URI tick information resource
Ticks in Southern New England have a rather notorious reputation, spreading germs and giving us something to worry about in the summertime. Kelly Bates shows us how actually interesting ticks are.
Ticks are fascinating creatures. Like spiders, they are arachnids with eight legs — not insects with six. Engorged female ticks can have up to 3,000 eggs! Ticks don’t have eyes! Ticks also make it through the winters in a very unique way.
Dr. Thomas Mather, director of URI TickEncounter, explained that some ticks make antifreeze to survive the winter while others actually remove the water from their cells, so they don’t burst when the temperature drops below freezing.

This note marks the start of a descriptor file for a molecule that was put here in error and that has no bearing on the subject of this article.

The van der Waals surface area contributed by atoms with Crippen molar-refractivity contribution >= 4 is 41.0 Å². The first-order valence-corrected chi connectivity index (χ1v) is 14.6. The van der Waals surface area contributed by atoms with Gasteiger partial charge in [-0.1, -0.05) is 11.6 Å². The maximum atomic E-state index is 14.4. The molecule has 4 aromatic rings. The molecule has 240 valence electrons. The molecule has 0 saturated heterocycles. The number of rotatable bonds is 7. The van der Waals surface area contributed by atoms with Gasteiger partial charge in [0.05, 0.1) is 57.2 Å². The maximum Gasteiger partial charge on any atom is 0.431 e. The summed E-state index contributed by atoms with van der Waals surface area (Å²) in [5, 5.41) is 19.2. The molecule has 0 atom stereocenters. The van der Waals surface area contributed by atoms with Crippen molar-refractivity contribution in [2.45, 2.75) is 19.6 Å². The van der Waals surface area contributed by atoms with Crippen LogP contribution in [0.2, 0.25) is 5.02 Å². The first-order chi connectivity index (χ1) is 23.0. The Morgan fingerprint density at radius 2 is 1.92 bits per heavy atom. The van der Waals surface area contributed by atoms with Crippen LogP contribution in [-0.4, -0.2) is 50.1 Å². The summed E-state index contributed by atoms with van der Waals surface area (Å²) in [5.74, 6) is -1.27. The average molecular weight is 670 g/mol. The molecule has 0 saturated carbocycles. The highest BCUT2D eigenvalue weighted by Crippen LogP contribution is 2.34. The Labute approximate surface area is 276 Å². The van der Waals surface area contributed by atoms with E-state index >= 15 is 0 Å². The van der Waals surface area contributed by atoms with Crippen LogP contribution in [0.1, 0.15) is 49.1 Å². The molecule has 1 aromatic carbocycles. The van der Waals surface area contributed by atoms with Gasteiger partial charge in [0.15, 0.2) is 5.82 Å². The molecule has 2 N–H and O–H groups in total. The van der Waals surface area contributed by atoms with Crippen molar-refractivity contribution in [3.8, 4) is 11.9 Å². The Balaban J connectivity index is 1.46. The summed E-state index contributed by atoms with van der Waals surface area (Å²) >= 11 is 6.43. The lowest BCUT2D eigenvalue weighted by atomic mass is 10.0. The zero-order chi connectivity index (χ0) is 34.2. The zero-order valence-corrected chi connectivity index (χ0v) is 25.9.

As fascinating as these creatures are, they don’t really serve an ecological purpose beyond reproducing. To accomplish this, they need to feed at the three stages of their lives. The big issue is what they pass along from feeding to feeding.
Mather said a tick is essentially a sack of germs, and keeping the tick from transmitting those germs makes the tick removal technique very important. You need a very pointy tweezer to pinch where the mouth parts meet the skin then pull it out.
Once you remove the tick, put it in a zip top baggie, take a picture of it and send it to TickSpotters for identification. Through this site, you will find resources and information to help protect against getting a tick borne disease. That’s what TickSPotters is all about — protecting you through information. Check it out here.